It was back in 2011 when Porsche toyed around with the idea of a fully electric Boxster by introducing a prototype that lacked an internal combustion engine. Aptly called the Boxster E, the zero-emissions, all-wheel-drive sports car had dual electric motors each developing 121 hp and an instant torque of 199 pound-feet (270 Newton-meters) for a combined output of 242 hp and 398 lb-ft (540 Nm).
The electric Boxster was 185 kilograms (408 pounds) heavier than the conventionally powered convertible and needed 5.5 seconds to reach 62 mph (100 kph) from a standstill. An electronic top speed limiter kicked in at 124 mph (200 kph) to protect the integrity of the battery. Speaking of which, the lithium-ion, liquid-cooled pack with a capacity of 29 kWh sat underneath the cargo area at the back and had enough juice for 106 miles (170 kilometers).
Gallery: 2011 Porsche Boxster E prototype
Porsche also engineered two prototypes with a rear-wheel-drive layout without the front-mounted electric motor, so half the power of the dual-motor Boxster E. The two tail-happy prototypes completed the sprint in 9.8 seconds and maxed out at a limited 93 mph (150 kph).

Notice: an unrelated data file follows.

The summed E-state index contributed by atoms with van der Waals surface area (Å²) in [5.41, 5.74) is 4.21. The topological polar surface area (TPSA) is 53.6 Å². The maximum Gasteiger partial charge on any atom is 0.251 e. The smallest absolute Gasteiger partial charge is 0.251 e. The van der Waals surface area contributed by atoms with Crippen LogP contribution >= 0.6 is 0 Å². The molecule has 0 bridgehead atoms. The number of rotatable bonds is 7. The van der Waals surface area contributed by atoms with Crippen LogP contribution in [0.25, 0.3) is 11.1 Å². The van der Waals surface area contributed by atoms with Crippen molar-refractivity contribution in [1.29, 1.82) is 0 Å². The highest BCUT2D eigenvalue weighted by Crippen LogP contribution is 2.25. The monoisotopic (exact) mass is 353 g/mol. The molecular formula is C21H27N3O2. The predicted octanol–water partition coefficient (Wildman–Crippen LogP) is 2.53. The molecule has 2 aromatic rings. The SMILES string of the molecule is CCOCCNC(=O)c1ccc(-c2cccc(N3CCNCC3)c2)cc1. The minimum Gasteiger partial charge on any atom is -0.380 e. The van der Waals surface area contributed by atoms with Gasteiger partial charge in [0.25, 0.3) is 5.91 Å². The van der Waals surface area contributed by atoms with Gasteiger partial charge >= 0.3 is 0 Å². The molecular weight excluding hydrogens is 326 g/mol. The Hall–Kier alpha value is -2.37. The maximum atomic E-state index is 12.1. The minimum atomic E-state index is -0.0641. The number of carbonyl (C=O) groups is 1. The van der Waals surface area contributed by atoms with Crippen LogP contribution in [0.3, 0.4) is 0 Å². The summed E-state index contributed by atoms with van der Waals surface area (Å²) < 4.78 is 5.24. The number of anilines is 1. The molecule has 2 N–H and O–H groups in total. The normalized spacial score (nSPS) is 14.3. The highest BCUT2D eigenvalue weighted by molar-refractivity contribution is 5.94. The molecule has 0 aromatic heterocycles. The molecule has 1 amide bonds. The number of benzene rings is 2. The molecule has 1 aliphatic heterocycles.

Far from delivering jaw-dropping specs, the Boxster E was a shy attempt towards electrification. Thankfully, EV technology has greatly evolved since 2011 and the Taycan coming later this year will demonstrate once and for all that electric vehicles don’t necessarily have to be boring. Porsche is confident that EVs are the way to go, with a Taycan Cross Turismo rugged wagon and a future Macan crossover already confirmed to come without an ICE.
As for the Boxster, it too might lose its gasoline-fed engines in the future. Porsche’s boss Oliver Blume told Which Car that thanks to its mid-engined nature, the convertible is suitable to receive the EV treatment. However, it all comes down to whether there would be enough demand to justify the efforts required to put an electric Boxster on sale. For this reason, the Stuttgart-based marque hasn’t made up its mind whether its entry-level sports car will go down the electric route in the foreseeable future, but says a decision will be made later this year.
If green-lighted for production, the electric Boxster will ride on a dedicated EV platform rather than on a modified version of the current architecture. Porsche argues the body of a conventionally powered model is not suitable for an electric car, which has to be designed from the ground up specifically for a sports car equipped with electric motors.
Blume reconfirmed Porsche’s plan to make an all-electric Macan, adding that a decision regarding the model’s name has not been taken. He also revealed the eco-friendly crossover – due at the beginning of the next decade – will look substantially different than the normal Macan, which will peacefully co-exist with its EV cousin for an unspecified amount of time.
Source: Which Car